Chandra Reddy, C.J.
1. This Letters Patent Appeal is directed against the judgment of our learned brother Mr. Justice Bhimasankaram refusing to quash an order of the Government confirming that of the Central Road Traffic Board, Andhra State.
2. The material facts on which the decision in this appeal has to be based may be set out. The petitioner was one of the ninety-one applicants be-tore the Regional Transport Authority, Guntur, for the grunt of a Stage-carriage permit on the route Guntur to Bepalle. He was successful in obtaining the permit from the Regional Transport Authority. The 4th respondent along with some other unsuccessful applicants appealed against that order to the Central Road Traffic Board, Andhra State. The Chairman of the Board alone heard the appeal as the other members thereof did not turn up in time to attend the meeting. After hearing all the parties, he set aside the order in favour of the appellant and directed the grant of the permit to the 4th respondent. The appellant carried a revision to the Government invoking its jurisdiction under Section 64 of the Motor Vehicles Act. The Government, taking into consideration the relevant facts, dismissed the revision petition. It was to remove that order on certiorari that the appellant filed the writ petition giving rise to tin's appeal.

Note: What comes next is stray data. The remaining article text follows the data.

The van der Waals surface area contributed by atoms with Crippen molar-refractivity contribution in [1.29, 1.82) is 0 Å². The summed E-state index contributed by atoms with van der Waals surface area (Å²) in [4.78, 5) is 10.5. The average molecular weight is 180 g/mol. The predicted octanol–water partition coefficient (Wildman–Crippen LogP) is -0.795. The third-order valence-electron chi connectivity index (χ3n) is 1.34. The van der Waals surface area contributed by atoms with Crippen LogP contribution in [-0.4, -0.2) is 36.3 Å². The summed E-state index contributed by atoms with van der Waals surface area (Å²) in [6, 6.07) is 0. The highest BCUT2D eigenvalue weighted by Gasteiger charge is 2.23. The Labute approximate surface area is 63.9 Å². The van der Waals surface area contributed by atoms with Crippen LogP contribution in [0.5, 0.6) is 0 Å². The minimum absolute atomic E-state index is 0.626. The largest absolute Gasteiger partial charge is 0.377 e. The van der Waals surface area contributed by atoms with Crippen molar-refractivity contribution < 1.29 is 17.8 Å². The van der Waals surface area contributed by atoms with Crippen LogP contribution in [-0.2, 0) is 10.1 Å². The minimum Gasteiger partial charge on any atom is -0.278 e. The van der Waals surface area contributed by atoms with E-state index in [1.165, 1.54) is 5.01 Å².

3. The main contention raised before the learned Judge was that the order of the Central Road Traffic Board, which was passed by the Chairman alone, should be deemed to be honest and as such void as he had no jurisdiction to hear the appeal singly. That argument was repelled by the learned Judge for the reasons given by him in his judgment. That argument is repeated before us.
3. What is urged by Sri Kuppuswami, the learned counsel for the appellant, is that the Central Road Traffic Board was constituted by the State Government, that by virtue of the powers conferred on it under Section 44 of the Motor Vehicles Act, the powers and functions exercisable by that Board could be discharged only by the whole body as constituted and it was incompetent for a single member to purport to discharge any of its functions, and in this view the rule which enabled the Chairman alone to conduct the meeting, in certain contingencies is ultra vires the rule-making power of the Government as it is repugnant to the main provisions of the Motor Vehicles Act.